Should SC interfere in Personal Law and dictate morality to us?
- Gender justice is a major issue at the doorsteps of the Indian judiciary.
- The Supreme Court is now assuming the role of moral code dictator rather than dispensing justice.
The formation of the All India Muslim Law Board happened when the community felt that the highest judicial authority in the country, the Supreme Court of India was trying to subvert Sharia Law, deemed as a Personal Law. It showed unity, determination and resolve of the Indian Muslim community to protect the Muslim Personal Law.
Previously, the Supreme Court sought to rule in a matter concerning personal Muslim law was in 1985 resulting in what has come to be known as the Shah Bano Amendment which was an embarrassment to the SC. The Rajiv Gandhi-led government, present at that time, overruled the decision in order to appease the pressure from the Islamic orthodoxy. The Muslim Women (Protection of Rights on Divorce) Act was adopted in May 1986 and nullified the Supreme Court’s judgement in the Shah Bano case.
Now cut to 2016 you have the famous Sabrimala Temple case, where women were lobbying for their rights to enter the temple. The temple’s governing board argued that barring entry to women who had begun menstruating was justified according to ‘custom’ and they cited the Kerala Hindu Places of Public Worship (Authorisation of Entry) Rules, 1965, which permit prohibiting women from accessing places of worship where “custom” or “usage” requires it. With the SC’s intervention it begs to raise the question to what extent can religious institutions continue or practice their own customary or traditional practices? The matter is still pending a decision.
This is certainly a controversial move wherein the Supreme Court has decided to move in and end the gender inequality raised by the petition to end triple talaqs in the Muslim community. Personal laws can't be challenged as that would be a violation of the fundamental rights guaranteed by the Constitution, said the All India Muslim Personal Law Board. The board also said personal laws, which are based on the scriptures and customs of each major religious community in India, can't be rewritten in the name of social reform and that the courts can't interfere in them.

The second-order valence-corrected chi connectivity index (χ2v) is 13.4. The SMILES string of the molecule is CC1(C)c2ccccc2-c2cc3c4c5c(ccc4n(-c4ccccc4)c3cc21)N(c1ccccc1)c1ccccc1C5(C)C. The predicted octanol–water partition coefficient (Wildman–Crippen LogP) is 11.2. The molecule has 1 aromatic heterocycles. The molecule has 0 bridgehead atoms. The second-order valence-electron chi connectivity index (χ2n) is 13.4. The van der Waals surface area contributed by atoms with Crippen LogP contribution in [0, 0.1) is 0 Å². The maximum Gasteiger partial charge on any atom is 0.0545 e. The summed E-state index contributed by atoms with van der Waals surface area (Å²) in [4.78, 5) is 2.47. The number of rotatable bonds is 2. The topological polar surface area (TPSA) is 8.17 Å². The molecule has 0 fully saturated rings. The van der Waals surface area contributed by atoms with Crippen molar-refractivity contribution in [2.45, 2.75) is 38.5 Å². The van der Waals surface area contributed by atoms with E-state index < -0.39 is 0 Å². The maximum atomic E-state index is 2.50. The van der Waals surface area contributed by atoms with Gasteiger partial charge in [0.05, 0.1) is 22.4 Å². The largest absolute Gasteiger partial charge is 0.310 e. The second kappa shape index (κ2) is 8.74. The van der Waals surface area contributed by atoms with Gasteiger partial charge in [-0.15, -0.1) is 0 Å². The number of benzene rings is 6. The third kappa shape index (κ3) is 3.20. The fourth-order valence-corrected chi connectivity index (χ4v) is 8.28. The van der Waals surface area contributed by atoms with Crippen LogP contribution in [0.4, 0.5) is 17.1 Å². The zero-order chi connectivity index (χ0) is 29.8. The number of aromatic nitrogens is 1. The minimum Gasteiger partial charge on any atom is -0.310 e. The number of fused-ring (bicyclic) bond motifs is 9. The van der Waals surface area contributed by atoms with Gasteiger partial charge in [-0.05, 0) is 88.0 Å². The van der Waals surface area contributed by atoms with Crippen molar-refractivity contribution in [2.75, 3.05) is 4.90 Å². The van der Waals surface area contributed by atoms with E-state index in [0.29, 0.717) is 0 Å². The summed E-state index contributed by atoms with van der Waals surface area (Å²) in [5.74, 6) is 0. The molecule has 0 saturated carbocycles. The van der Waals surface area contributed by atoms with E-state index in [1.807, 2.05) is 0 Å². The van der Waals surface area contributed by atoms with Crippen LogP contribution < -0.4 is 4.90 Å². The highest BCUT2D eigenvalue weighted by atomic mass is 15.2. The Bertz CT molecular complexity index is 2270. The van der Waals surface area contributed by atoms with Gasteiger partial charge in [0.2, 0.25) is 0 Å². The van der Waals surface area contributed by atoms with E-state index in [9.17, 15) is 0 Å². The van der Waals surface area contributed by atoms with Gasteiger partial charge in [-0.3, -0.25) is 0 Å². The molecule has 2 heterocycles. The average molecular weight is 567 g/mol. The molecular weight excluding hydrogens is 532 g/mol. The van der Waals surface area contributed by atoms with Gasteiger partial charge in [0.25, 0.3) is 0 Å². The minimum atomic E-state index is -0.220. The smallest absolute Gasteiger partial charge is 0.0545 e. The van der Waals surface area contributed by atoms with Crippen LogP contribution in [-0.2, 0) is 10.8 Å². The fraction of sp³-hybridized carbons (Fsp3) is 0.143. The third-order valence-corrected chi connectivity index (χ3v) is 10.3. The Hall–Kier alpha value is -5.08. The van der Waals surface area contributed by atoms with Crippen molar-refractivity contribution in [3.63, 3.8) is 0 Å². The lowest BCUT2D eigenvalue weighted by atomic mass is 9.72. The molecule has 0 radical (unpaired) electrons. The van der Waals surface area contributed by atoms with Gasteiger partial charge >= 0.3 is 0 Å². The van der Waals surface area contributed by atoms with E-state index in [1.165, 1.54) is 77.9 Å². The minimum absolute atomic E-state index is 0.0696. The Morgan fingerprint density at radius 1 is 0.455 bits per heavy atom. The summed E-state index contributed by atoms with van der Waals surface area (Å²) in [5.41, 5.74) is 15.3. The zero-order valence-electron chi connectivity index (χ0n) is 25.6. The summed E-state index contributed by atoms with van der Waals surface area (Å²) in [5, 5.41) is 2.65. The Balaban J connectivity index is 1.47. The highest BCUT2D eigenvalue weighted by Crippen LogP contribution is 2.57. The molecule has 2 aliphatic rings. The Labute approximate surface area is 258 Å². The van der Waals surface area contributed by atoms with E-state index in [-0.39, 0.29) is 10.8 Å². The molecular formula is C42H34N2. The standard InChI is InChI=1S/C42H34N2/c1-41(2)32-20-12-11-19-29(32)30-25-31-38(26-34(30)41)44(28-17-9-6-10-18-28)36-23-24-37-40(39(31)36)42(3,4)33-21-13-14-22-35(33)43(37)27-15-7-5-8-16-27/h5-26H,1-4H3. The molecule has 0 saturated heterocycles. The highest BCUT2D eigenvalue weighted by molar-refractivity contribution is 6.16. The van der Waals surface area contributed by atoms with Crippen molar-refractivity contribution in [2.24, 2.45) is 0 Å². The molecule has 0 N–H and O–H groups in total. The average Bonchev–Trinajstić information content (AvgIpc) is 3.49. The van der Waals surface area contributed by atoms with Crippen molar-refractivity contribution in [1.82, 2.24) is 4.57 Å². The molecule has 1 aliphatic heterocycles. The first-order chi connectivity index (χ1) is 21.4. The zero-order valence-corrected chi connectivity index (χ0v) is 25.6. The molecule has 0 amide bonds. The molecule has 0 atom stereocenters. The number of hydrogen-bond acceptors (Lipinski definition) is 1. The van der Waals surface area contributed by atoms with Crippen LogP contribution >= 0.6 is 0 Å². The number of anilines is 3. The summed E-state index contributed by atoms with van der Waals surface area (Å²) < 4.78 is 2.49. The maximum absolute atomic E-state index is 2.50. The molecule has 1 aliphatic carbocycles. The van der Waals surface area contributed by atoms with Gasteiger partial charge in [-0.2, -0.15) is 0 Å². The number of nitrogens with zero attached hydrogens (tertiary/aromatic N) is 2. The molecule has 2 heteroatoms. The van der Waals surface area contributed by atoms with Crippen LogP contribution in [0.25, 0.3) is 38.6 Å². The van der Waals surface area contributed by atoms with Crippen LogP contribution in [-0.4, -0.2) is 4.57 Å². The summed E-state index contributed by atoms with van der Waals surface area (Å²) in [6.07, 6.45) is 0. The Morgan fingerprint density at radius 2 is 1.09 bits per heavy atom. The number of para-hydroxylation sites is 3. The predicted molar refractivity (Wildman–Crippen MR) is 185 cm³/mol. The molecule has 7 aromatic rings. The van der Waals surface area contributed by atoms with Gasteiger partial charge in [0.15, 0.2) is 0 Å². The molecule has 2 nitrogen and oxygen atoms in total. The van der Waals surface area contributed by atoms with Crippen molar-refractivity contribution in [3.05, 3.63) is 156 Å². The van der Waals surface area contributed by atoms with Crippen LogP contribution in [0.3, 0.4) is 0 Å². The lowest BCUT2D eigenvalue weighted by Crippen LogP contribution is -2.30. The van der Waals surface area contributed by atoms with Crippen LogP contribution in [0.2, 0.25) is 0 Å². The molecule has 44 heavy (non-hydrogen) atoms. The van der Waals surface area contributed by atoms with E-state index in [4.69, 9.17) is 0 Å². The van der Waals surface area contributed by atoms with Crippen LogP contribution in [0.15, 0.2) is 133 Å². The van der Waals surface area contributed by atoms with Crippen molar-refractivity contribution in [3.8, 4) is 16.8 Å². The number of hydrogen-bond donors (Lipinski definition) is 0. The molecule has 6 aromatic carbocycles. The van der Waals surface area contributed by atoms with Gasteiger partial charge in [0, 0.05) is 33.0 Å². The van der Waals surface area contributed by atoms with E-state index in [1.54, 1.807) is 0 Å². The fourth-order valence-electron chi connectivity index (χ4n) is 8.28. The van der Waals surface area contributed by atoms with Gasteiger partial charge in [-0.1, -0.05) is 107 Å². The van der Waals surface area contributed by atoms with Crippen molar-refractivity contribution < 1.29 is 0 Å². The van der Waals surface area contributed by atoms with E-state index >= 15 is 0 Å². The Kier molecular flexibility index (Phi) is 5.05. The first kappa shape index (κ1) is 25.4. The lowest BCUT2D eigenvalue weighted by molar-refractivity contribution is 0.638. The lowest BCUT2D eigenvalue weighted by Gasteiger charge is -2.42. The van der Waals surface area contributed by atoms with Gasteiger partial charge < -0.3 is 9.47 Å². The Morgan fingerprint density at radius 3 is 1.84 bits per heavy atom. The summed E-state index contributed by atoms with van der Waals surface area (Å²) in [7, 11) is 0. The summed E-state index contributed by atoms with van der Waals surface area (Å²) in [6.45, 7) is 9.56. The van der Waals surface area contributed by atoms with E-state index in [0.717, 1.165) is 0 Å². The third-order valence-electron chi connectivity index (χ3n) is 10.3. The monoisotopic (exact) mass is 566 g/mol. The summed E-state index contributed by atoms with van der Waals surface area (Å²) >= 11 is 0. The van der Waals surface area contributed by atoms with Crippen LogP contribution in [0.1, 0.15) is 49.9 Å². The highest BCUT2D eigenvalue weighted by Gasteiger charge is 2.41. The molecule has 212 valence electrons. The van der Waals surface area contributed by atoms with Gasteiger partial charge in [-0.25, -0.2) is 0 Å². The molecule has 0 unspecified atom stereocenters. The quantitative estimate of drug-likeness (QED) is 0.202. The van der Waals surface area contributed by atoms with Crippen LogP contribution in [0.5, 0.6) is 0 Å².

Over the years, the Supreme Court has been taken differing views while dealing with personal laws but the question arises why should the Supreme Court be telling the Muslims what they need to do within a community. Are we to be spoon-fed everything and all decisions enforced upon us? The decision should be taken by the so-called righteous purveyors of the Muslim community in India, in this case the All India Muslim Law Board.
According to a press release by the AIMLB, on behalf of all the Muslim women in the country, it stated that "It is gross injustice to women to ban the Talaq system as women hold an honourable position in Islam and they cannot be forced to go back to the same husband who divorced her and wants separation. Talaq whether single, double or triple is the most disliked act allowed to relieve the couples from unsuccessful marriages."
The decision to ban or not to ban the practice should come from the Muslim Board if they actually care about their women and are willing to subvert patriarchal norms for once. It will be hailed as a momentous decision not if it is enforced upon by the Supreme Court but rather taken by the Board itself. In this case, there is a section of women who feel their rights are being threatened by the Supreme Court and not the other way around. That is why the court needs to strike a fine balance between two rights - equality before the law (Article 14), and the rights of minorities to set up and administer their own religious and cultural institutions (Articles 25-30).
To quote Justice V.R. Krishna Iyer, in ‘Unifying personal laws’ in The Hindu (September 6, 2003): “My powerful plea is that the personal laws may be reformed from within, without a quantum leap into a common code. Remarkable changes in Islamic laws are possible without violating the Quran but adopting progressive hermeneutics.” The issue described as ‘triple talaq’ has unnecessarily been confused with the issue of a uniform civil code, thus thrusting India’s minority Muslim community into the defensive.
In conclusion, the desirability of change in customs and traditions within a certain community should arise from within its members and not be thrust upon by any authority. Anything which is enforced upon us will always face opposition and in this case the after effects will be great and will create factions and friction within communities in India. This is with regard to any community , be it a minority or a majority.